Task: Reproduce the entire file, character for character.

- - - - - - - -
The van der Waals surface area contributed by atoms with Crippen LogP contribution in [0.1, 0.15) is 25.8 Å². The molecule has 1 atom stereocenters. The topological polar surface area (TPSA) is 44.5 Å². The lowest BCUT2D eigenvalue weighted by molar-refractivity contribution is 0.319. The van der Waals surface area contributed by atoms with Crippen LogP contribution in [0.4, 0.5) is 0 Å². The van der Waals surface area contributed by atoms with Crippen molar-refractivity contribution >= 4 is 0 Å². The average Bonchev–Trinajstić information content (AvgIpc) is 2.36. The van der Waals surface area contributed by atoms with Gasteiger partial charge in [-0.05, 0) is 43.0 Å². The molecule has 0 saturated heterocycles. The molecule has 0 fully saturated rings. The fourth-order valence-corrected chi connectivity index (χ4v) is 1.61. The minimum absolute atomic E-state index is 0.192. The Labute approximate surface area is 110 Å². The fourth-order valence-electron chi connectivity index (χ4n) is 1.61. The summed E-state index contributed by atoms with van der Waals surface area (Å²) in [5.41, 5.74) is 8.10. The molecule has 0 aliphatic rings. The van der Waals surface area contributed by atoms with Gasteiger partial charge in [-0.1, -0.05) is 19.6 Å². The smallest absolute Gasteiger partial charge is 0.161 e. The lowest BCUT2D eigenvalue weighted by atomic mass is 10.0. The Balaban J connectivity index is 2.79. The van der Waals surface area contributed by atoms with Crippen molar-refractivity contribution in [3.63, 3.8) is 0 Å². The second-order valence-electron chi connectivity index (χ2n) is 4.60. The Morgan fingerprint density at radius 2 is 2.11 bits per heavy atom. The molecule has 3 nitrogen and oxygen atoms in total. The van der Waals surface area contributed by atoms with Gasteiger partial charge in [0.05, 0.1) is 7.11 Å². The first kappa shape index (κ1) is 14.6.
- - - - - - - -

The van der Waals surface area contributed by atoms with Crippen LogP contribution in [0.1, 0.15) is 25.8 Å². The molecule has 1 atom stereocenters. The topological polar surface area (TPSA) is 44.5 Å². The lowest BCUT2D eigenvalue weighted by molar-refractivity contribution is 0.319. The van der Waals surface area contributed by atoms with Crippen LogP contribution in [0.4, 0.5) is 0 Å². The van der Waals surface area contributed by atoms with Crippen molar-refractivity contribution >= 4 is 0 Å². The average Bonchev–Trinajstić information content (AvgIpc) is 2.36. The van der Waals surface area contributed by atoms with Gasteiger partial charge in [-0.05, 0) is 43.0 Å². The molecule has 0 saturated heterocycles. The molecule has 0 fully saturated rings. The fourth-order valence-corrected chi connectivity index (χ4v) is 1.61. The minimum absolute atomic E-state index is 0.192. The Labute approximate surface area is 110 Å². The fourth-order valence-electron chi connectivity index (χ4n) is 1.61. The summed E-state index contributed by atoms with van der Waals surface area (Å²) in [5.41, 5.74) is 8.10. The molecule has 0 aliphatic rings. The van der Waals surface area contributed by atoms with Gasteiger partial charge in [-0.1, -0.05) is 19.6 Å². The smallest absolute Gasteiger partial charge is 0.161 e. The lowest BCUT2D eigenvalue weighted by atomic mass is 10.0. The Balaban J connectivity index is 2.79. The van der Waals surface area contributed by atoms with Crippen molar-refractivity contribution in [3.63, 3.8) is 0 Å². The second-order valence-electron chi connectivity index (χ2n) is 4.60. The Morgan fingerprint density at radius 2 is 2.11 bits per heavy atom. The molecule has 3 nitrogen and oxygen atoms in total. The van der Waals surface area contributed by atoms with Gasteiger partial charge in [0.05, 0.1) is 7.11 Å². The first kappa shape index (κ1) is 14.6.